William Burns, the deputy secretary of state, has acknowledged the US state department's mistakes in Libya, saying more had to be done to avoid a repeat of similar attacks in future.
"We learned some very hard and painful lessons in Benghazi," Burns told the Senate Foreign Relations Committee on Thursday. "We are already acting on them. We have to do better."
A report by the Accountability Review Board says "systematic failures" at the US State Department led to the attack at the US mission in the Libyan city of Benghazi which left four Americans dead, including an ambassador.
The unclassified report talked of "leadership and management deficiencies at senior levels" of the State Department, stressing that security was "inadequate for Benghazi and grossly inadequate to deal with the attack that took place".
The Benghazi attack, which killed ambassador Christopher Stevens and three other Americans, coincided with the 11th anniversary of the 9/11 attacks on the World Trade Centre in New York City and the Pentagon.
It was initially thought to have been prompted by a video made in the US denigrating Islam, but days later it emerged that elements linked to al-Qaeda were behind the assault.
Testifying at the first of two Congressional hearings, Burns said his boss, Hillary Clinton, was putting in place 29 recommendations made by a special review board.
Clinton, who had been scheduled to testify before the committees but cancelled after fainting and sustaining a concussion, is also creating a position to focus on diplomatic security for high-threat posts.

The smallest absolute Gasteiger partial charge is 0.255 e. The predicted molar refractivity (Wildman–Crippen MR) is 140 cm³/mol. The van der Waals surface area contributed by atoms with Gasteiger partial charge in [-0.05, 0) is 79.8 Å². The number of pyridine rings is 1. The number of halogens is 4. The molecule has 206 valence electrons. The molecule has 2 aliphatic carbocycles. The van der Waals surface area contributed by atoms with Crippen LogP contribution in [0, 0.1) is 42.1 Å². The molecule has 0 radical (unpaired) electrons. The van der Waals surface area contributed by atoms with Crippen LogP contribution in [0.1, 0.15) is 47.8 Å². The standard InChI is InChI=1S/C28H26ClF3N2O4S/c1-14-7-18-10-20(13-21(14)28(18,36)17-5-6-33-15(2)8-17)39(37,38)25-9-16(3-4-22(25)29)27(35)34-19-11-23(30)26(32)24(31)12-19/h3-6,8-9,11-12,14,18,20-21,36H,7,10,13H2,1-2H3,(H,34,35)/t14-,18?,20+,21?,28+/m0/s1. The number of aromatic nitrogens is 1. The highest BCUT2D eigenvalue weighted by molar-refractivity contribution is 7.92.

Clinton is under doctors' orders to rest, but legislators still want to hear her testimony.
The investigation's conclusions and the political fallout from the attack has led to the resignation of four state department officials.
"We learned some very hard and painful lessons in Benghazi," Burns told the Senate Foreign Relations Committee. "We are already acting on them. We have to do better."
Republicans have argued with the officials over whether warning signs of a deteriorating security situation were ignored and why the department did not ask Congress for money to boost security at the mission.
Benghazi was relatively lawless after the revolution that toppled Libyan leader Muammar Gaddafi.
"We made the mistaken assumption that we wouldn't become a major target," Burns said.
Many Republicans have used the Libya attack to criticise the Obama administration and its response.
The criticism has since snowballed into opposition to UN Ambassador Susan Rice as a possible candidate to succeed Clinton.
Rice, who dropped out of the race last week, blamed the attack not on terrorism but on protests against the anti-Muslim film.
But while defending herself, she explained that she had relied on talking points drawn up by intelligence agencies.